What would you do if criminals terrorized you and your community and there was no government to intervene? That question hovers over “Cartel Land,” Matthew Heineman’s immersion into anti-cartel vigilantism on both sides of the US/Mexican border. In Arizona, Tim “Nailer” Foley takes his armed band of volunteers into the desert to intercept drug runners and human traffickers. Meanwhile in the Mexican state of Michoacán, Jose Mireles has organized fellow citizens into the “Autodefensas,” a paramilitary band determined to take back communities from the cartels.
Embedded for weeks in both groups, Heineman recorded his experiences with a first-person immediacy that has the visual intensity and narrative surge of a film by Kathryn Bigelow. Which may be why she signed up as executive producer to help promote the film after she saw it last January at the Sundance Film Festival, where Heineman won the directing award and special jury award for cinematography in the US documentary competition.
Heineman talked about his film by phone while waiting to participate in a Q&A after a screening at the AFI DOCS festival in Silver Springs, Md. “Cartel Land” opens Friday at the Kendall Square Cinema.
Q. When the bullets started flying, did you think this might not be such a good idea?
A. This film was a crazy, wild adventure to make. I’ve never filmed in war zones before. I found myself in shoot-outs between the cartels and the vigilantes, witnessing abductions, torture, things I could never imagine. Originally this film was going to be a good versus evil story, and very quickly I realized that it was more complex than that. The story we ended up with was much different than the story we started with.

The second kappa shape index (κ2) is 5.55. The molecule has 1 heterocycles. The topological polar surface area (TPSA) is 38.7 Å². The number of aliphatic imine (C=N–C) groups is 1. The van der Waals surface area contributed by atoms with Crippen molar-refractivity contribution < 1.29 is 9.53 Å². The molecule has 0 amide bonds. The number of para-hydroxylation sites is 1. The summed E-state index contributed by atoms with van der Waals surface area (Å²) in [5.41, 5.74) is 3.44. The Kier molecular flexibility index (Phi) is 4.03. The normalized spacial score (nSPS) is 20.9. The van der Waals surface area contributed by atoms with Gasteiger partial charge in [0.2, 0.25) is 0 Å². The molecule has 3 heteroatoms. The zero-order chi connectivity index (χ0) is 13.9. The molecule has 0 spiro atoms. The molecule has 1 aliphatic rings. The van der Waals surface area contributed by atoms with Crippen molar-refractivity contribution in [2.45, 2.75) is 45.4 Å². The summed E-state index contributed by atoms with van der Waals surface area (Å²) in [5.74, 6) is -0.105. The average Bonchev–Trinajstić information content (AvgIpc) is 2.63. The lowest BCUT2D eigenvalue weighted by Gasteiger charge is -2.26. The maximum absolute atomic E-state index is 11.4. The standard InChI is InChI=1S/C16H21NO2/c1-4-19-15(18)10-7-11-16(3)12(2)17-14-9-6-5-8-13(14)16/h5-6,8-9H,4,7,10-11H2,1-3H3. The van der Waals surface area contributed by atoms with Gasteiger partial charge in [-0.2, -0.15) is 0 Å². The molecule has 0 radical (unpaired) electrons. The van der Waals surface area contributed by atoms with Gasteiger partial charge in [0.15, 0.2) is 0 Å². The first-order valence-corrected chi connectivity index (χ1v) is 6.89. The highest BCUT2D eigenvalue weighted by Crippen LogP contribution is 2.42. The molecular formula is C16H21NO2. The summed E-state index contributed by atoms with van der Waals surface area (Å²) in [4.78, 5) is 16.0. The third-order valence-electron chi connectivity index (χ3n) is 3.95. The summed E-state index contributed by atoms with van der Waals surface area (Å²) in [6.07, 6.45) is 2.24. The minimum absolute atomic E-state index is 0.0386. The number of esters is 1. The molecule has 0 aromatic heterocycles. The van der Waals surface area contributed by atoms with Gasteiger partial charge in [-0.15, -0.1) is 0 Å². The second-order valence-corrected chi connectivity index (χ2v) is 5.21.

Q. Yet it plays out like a tautly constructed narrative. How did you pull that off?
A. In the editing room my priority was to allow the audience to go on the journey that we went on. All the moments we thought we knew what was happening and the rug was pulled up from under us. Allow the audience to follow the crazy trajectory the same way that I experienced it.
Q. Would you say that the militancy of the Arizona group is more paranoid than realistic compared to the one in Mexico?
A. On one level the film is a character study of the leaders of these two groups, these two very complex men. Both of whom are 55 years old, both of whom believe the government failed them. Both of whom have taken the law into their own hands to fight for what they believe in. But the circumstances are quite different. In Mexico, the violence is real — 80,000 people killed since 2007, and 20,000 disappeared. Whereas in Arizona it’s theoretical. We aren’t seeing those deaths happening at the border, it’s more the fear that this war will sweep across our borders and their goal is to stop it.
Q. Do you think your next project will be something less stressful?
A. My mom wants me to do something on bees. But I’m not sure that’s going to happen.
Interview was edited and condensed. Peter Keough can be reached at firstname.lastname@example.org.